This week: See the discontinuity of architecture through Claude Parent's Oblique Function; see over 1,500 Disney relics before they're sold; light up the night with festive activities for the whole family; contemplate a world where humans live symbiotically with nature; appreciate the postmodern American Pattern and Decoration movement.
1) Claude Parent: Visionary Architect
Disruptive French architect Claude Parent (1923 - 2016) strove to create discontinuity - by shifting and tipping and fracturing - to achieve what he and partner Paul Virilio termed The Oblique Function. The idea was to tilt the ground in order to revolutionize the old paradigm of the vertical wall -- often using no walls at all -- and enable new conceptualizations and understandings of space. The exhibition Claude Parent: Visionary Architect includes a full-scale ramp installation based on the architect’s own oblique apartment interior, and presents a selection of never before seen original drawings and sketches, as well as photographs of iconic projects and publications on Parent's work.
When: Closes Sunday, Dec 1
Where: SCI-Arc Kappe Library, 960 E 3rd St, Los Angeles 90013
Tickets: Free; read more about Parent's work here.
2) A History of Disneyland and Walt Disneyworld
If you are a Disney junkie, head over to Van Eaton Galleries in Sherman Oaks. There you will find a display of 1,500 curios, keepsakes and relics; props, signs, ride vehicles and furniture collected from the theme parks in both California and Florida, plus a few international destinations as well. The exhibition will be followed by a two-day auction (check out the catalog here) of treasures that include; a hand-drawn map of Disneyland created during its construction, silkscreen posters for the defunct Skyway and PeopleMover, a fold-out map and booklet from a 1960s reissue of the initial Disneyland prospectus, keepsakes from the exclusive Club 33 and an original Haunted Mansion stretching room portrait (estimated to go for over $100K).
When: Exhibition runs now through Friday, Dec 6. Auction Dec 7 and 8
Where: Van Eaton Galleries, 13613 Ventura Blvd, Sherman Oaks 91423
Tickets: Free; click here for more information.
3) Seasonal Lights and More!
'Tis the season for sparkly lights and festive outings. Here's a list of places where the nights will be lit and the after-dark entertainment is for the whole family. Click on each event for more information.
When/Where/Tickets by Event:
Enchanted Forest: An interactive nighttime experience through the beautiful Descanso Gardens. Now through Jan 5. Descanso Gardens, 1418 Descanso Dr, La Cañada Flintridge 91011. General Admission $9 - you can get tickets here.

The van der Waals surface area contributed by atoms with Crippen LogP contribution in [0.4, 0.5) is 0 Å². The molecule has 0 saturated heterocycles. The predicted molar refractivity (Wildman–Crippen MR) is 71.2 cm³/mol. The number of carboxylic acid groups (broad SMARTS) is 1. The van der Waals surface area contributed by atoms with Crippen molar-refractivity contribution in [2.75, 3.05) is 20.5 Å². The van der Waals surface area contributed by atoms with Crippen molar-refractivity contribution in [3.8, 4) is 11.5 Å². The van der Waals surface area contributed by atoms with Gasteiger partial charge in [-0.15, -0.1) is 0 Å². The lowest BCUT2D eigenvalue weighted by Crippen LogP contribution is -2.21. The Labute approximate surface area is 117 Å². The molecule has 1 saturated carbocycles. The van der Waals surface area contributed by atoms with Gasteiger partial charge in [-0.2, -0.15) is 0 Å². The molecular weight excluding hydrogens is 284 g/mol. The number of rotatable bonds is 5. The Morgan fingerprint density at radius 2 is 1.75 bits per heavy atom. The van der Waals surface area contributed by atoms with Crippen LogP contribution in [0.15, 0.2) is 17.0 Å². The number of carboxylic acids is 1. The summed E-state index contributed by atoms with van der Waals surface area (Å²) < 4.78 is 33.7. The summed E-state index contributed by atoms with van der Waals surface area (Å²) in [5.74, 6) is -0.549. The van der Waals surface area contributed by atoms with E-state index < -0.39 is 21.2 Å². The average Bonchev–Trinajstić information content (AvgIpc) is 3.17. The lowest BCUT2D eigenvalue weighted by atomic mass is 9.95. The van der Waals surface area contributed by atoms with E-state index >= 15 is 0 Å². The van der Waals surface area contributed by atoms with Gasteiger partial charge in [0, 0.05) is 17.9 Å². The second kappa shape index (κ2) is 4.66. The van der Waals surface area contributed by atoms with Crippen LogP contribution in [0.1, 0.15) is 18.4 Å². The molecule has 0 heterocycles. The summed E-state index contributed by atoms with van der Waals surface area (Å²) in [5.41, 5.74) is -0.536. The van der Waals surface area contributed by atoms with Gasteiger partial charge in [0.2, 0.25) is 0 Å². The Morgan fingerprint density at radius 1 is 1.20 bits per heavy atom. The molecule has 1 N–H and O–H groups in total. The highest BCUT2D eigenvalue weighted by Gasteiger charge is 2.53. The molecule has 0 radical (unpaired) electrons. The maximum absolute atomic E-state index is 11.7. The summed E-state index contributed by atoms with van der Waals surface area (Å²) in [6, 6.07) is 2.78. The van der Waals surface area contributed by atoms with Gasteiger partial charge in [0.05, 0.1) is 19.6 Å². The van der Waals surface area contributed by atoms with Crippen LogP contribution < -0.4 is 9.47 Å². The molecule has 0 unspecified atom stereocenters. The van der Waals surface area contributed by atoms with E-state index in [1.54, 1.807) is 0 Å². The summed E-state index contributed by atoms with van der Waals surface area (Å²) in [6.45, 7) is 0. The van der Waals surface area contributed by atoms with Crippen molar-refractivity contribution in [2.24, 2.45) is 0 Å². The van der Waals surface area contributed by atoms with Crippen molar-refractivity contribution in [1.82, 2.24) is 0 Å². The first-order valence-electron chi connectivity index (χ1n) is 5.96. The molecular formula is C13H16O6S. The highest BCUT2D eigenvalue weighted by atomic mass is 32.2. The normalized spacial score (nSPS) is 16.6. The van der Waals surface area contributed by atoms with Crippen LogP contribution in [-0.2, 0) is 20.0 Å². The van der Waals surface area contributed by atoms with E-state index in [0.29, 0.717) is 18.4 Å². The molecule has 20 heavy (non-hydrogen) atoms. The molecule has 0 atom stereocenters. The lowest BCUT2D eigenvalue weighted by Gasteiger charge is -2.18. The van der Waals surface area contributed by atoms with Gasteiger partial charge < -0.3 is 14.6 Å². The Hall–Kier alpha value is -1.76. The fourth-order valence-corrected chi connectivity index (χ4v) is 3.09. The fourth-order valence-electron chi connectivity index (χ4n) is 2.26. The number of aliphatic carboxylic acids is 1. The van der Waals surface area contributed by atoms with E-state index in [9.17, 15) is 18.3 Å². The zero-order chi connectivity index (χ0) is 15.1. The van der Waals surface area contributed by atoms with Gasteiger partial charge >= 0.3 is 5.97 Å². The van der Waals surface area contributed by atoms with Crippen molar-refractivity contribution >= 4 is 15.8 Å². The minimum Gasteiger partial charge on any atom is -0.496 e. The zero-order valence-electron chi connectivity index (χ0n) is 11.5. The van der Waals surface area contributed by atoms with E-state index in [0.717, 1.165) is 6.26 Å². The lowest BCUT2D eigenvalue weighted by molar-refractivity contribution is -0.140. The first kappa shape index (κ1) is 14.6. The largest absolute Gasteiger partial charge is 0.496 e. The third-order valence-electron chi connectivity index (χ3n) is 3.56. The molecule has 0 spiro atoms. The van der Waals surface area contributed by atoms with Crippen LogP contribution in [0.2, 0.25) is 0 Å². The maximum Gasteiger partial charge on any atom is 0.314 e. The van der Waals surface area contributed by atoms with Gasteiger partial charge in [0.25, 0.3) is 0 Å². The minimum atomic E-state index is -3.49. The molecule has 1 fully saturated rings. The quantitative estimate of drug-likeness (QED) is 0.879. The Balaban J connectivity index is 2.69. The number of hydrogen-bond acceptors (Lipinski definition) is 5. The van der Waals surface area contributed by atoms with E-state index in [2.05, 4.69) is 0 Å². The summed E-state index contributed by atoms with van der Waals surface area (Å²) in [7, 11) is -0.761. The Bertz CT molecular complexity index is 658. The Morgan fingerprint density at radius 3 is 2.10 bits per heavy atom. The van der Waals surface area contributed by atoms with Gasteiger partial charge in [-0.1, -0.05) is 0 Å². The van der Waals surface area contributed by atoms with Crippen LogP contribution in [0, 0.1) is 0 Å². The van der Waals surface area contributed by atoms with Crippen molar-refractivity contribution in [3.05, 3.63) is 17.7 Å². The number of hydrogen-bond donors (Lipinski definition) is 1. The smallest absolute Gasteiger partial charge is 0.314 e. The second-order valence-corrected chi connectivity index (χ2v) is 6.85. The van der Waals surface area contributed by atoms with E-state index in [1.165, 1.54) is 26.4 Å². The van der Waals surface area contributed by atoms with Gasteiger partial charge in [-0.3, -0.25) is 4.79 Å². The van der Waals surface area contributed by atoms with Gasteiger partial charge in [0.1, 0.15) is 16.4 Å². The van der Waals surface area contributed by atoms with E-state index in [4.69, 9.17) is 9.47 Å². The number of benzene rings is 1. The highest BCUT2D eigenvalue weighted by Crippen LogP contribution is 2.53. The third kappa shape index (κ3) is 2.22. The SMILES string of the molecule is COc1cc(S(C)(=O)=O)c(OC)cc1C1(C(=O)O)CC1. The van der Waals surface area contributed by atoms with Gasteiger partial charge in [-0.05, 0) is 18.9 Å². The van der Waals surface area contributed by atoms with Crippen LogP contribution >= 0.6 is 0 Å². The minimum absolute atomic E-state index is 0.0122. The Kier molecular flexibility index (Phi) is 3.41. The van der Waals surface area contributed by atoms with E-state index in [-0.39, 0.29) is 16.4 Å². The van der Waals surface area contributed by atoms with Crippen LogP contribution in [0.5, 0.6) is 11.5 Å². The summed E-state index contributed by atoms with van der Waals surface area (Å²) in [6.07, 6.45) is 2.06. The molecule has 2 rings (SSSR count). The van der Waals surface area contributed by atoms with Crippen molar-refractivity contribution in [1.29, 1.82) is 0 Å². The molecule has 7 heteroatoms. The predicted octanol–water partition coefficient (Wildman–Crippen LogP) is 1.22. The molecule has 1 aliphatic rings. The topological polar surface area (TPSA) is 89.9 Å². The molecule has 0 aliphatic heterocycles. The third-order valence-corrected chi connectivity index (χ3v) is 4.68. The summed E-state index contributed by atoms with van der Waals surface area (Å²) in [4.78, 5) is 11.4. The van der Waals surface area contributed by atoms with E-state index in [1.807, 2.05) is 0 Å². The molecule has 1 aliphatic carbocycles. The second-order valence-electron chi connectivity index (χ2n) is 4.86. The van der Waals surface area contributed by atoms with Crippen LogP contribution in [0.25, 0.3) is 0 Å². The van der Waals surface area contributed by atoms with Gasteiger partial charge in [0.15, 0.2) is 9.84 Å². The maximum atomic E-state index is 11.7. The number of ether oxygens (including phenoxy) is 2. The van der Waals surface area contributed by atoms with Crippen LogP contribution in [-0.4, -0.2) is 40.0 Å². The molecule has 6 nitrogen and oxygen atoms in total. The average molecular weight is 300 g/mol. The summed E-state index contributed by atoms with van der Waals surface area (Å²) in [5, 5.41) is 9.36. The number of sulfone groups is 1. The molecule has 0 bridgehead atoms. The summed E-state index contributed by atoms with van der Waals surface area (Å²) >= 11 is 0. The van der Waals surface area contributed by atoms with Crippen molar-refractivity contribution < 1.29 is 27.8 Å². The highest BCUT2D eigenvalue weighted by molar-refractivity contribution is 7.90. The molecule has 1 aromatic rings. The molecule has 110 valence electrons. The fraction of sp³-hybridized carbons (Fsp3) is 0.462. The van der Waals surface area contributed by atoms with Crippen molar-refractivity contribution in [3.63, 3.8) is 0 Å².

Beverly Hills Bold: Holiday Lights, Night Shopping, Street Performances, and Special Engagements. Events run now through Dec 21; Lights remain through the Holidays. Throughout Beverly Hills shopping district. Free
Santa’s North Pole Village at Wisdome.LA: LA’s largest immersive holiday experience. Discover the magic of the North Pole in 360-degree geodesic domes, along with ice skating and Santa photo shoots. Wisdome.LA, 1147 Palmetto St., Los Angeles 90013. Open Wednesday-Sunday through December 30. General admission starts at $25, get tickets here.
4) Ecology of the Edge
As anthropogenic climate changes accelerate, the boundaries between humans and non-humans are constantly being redefined. In what ways can we shift our perspectives towards symbiotic relationships between humans and the land we inhabit? Ecology of the Edge proposes works in which the temporal dimension of sensory processes is foregrounded as part of a larger system. The exhibition includes interactive and time-based work with performances, panel discussions and large-scale sound and video installations.
When: Opening reception Friday Nov 29, 7 - 10 pm; related talk Saturday, Nov 30th, 4 pm; exhibition runs through Sunday, Dec 8
Where: Human Resources, 410 Cottage Home St. LA 90012
Tickets: Free; click here for more information.
5) With Pleasure: Pattern and Decoration in American Art 1972–1985
At a time when the international art world favored cynicism and aloofness, the Pattern and Decoration movement celebrated the patterns, colors and materials traditionally associated with feminine decorative crafts and was critically received, and commercially successful, from the mid-1970s to the mid-1980s. Now MOCA has mounted an ambitious show of work from the movement.
With Pleasure: Pattern and Decoration in American Art 1972-1985 traces the movement’s broad reach in postwar American art by artists widely regarded the core of the movement: Valerie Jaudon, Joyce Kozloff, Robert Kushner, Kim MacConnel and Miriam Schapiro; as well as artists whose contributions to Pattern and Decoration have been underrecognized, such as Merion Estes, Dee Shapiro, Kendall Shaw and Takako Yamaguchi. The show also enfolds artists who are not normally considered in the context of Pattern and Decoration, such as Emma Amos, Billy Al Bengston, Al Loving and Betty Woodman.
When: Exhibition runs through May 11, 2020
Where: MOCA Grand Avenue, 250 S Grand Ave, Los Angeles 90012
Tickets: General admission $15; click here for more information.